Blogger Dale Newton from the awesomely awesome Duck Stops Here has a complete rundown of the different angles to the week’s big news in college football. The story, of course, would be the Charles Robinson (Yahoo! Sports) story on Oregon’s dealings with a pair of recruiting services.
When I first heard news of the story, I was incredulous. Oregon in the middle of an NCAA recruiting controversy? A pair of transactions that smell like pay-for-play deals for top recruits? At Oregon?
Come on, man. The Ducks are too nice to be wrapped up in the sleaze of the street agent scene. As a fan of SEC football, you can trust me. As a blogger and citizen journalist exposed to accounts of some of the nastiest recruiting tactics ever devised by “amateur athletics programs,” I can safely assure readers that (1) Oregon and Chip Kelly would be eaten alive by the folks down here and (2) The Ducks will walk away from this without severe sanctions for major NCAA violations.
Newton’s tone is woeful and apprehensive. I don’t think they have all that much to worry about; more after the block:
The concern is what happens next. NCAA inquiries usually end in bloodshed, often of a sacrificial lamb. One program has to suffer so the rest can appear to be clean. Ohio State has paid for recruiting services, as has Oklahoma, Southern California, Auburn and LSU. In the world of NCAA compliance and investigation, it's never good to be the program drawing heat, the program in the headlines. Oregon has found itself directly in the path of a tweet and Internet tornado. There is debris everywhere, and Indianapolis has called not to aid in the cleanup but to inspect the wreckage. Disgruntled rivals, competing scouting services and discarded athletes will queue up to assist them.
Just a week or two ago we were marveling at how quiet and uneventful the off season had been. The main stories of the winter had been the transfer of a fourth string running back and Darron Thomas switching his number. No arrests, no headlines, no controversy, and little in the way of news. It was delightfully boring and deliciously quiet, a time to catch up on winter reading and hit the treadmill. We rarely appreciate being and nothingness when we have it.
Here are the links and background to a story that will hang like a cloud over spring practice and the 2011 season:
Aaron Fentress of oregonlive.com has an interview with former Oregon recruiting coordinator Deryk Gilmore on the value of scouting services: it's all about information and access.
jtlight of Addicted to Quack notes Oregon's transparency may be an encouraging sign, perhaps even a saving grace:
While the NCAA will no doubt continue to look into these issues, the proactive nature of the Oregon athletic department is very encouraging. They obviously are not trying to hide anything that has happened in these transactions, and are going out of their way to provide information to the public, something we haven't seen happen often in recent years.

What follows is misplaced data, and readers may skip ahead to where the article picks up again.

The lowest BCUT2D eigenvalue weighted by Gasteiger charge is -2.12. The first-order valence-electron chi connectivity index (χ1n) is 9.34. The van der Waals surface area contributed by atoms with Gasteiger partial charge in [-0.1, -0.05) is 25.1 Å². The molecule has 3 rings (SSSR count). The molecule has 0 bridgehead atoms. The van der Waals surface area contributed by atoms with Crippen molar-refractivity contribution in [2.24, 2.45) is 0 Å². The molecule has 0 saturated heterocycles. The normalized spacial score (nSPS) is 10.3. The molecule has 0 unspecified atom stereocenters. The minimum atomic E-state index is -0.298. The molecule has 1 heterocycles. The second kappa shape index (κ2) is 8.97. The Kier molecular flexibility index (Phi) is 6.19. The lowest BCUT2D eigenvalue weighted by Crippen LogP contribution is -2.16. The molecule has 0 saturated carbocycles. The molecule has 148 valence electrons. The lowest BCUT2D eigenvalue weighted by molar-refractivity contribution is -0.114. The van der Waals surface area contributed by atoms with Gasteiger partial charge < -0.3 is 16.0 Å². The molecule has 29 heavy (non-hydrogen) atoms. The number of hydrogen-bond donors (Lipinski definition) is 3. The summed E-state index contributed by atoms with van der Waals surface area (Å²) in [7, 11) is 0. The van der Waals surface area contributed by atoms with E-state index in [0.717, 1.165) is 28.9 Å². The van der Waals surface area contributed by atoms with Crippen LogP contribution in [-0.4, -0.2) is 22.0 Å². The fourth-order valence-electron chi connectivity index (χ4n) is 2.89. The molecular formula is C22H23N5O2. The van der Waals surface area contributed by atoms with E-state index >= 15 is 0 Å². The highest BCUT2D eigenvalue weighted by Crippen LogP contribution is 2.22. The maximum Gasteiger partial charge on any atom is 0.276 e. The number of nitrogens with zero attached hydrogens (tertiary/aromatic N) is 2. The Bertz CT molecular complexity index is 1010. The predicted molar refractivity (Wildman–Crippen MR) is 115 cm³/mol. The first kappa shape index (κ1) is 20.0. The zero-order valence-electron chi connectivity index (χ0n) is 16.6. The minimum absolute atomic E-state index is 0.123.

The university made the public record of the payments immediately available, and is fully cooperating with NCAA investigators. Schools that have faced these situations in the past (notably USC) exacerbated their problems with denials and stonewalling.
In part, this seems to be a test case for the NCAA compliance people, who have been on the trail of street agents for a while, believing them to be the silent assassins on the artificially-turfed knoll of college football integrity.
Quite honestly, I don’t think this is going to result in a catastrophic hammering of the Ducks’ football program. What Newton and his fellow Duck fans should be encouraged by is the open nature of these transactions and the transparency of the school in producing the documentation. The Oregon Live story from Ken Goe makes it pretty clear that there is nothing behind the curtain. In fact, there’s no curtain here at all.
Dave Williford, a spokesman for the school, said Oregon doesn’t dispute the payments and says both transactions had been signed off by the UO compliance office. Unless the UO compliance office is staffed with a bunch of complete noobs, that tells me that somebody checked all of the boxes, dotted the appropriate i’s and crossed all the right t’s.
There’s nothing to see here, because everything has been shown already.
Usually, college athletic programs get hammered by the NCAA for stuff that the compliance nazis didn’t know about. Or, they get hammered for stuff they either that “knew or should have known” constituted violations of NCAA rules.
"We have nothing to hide," Williford said.
Newton notes Oregon’s cooperative stance as a saving grace. I think that likely results in this case closing quickly with no real bloodshed. Contrast it however, with the USC-Bush case. More recently, contrast it with Auburn’s lawyering up and huffy-puffy bravado over the Cam Newton recruiting scandal. “We’ll do whatever it takes to protect Auburn,” they said. “We have nothing to hide,” Oregon said.
Edit to add: The booster angle mentioned in Robinson’s Yahoo! Sports report still doesn’t sound like a danger to me. The agency issue is a more dangerous angle, but I believe it too gets quashed by the transparency of the transactions and the vetting by the compliance staff at UO.
Exit Question: Lache Seastrunk was one of the recruits involved in AU’s infamous “Big Cat Prowl” case, and there are reported ties between Seastrunk’s people and AU recruiting machine Trooper Taylor. Why do people associated with AU keep showing up in seedy, shady places?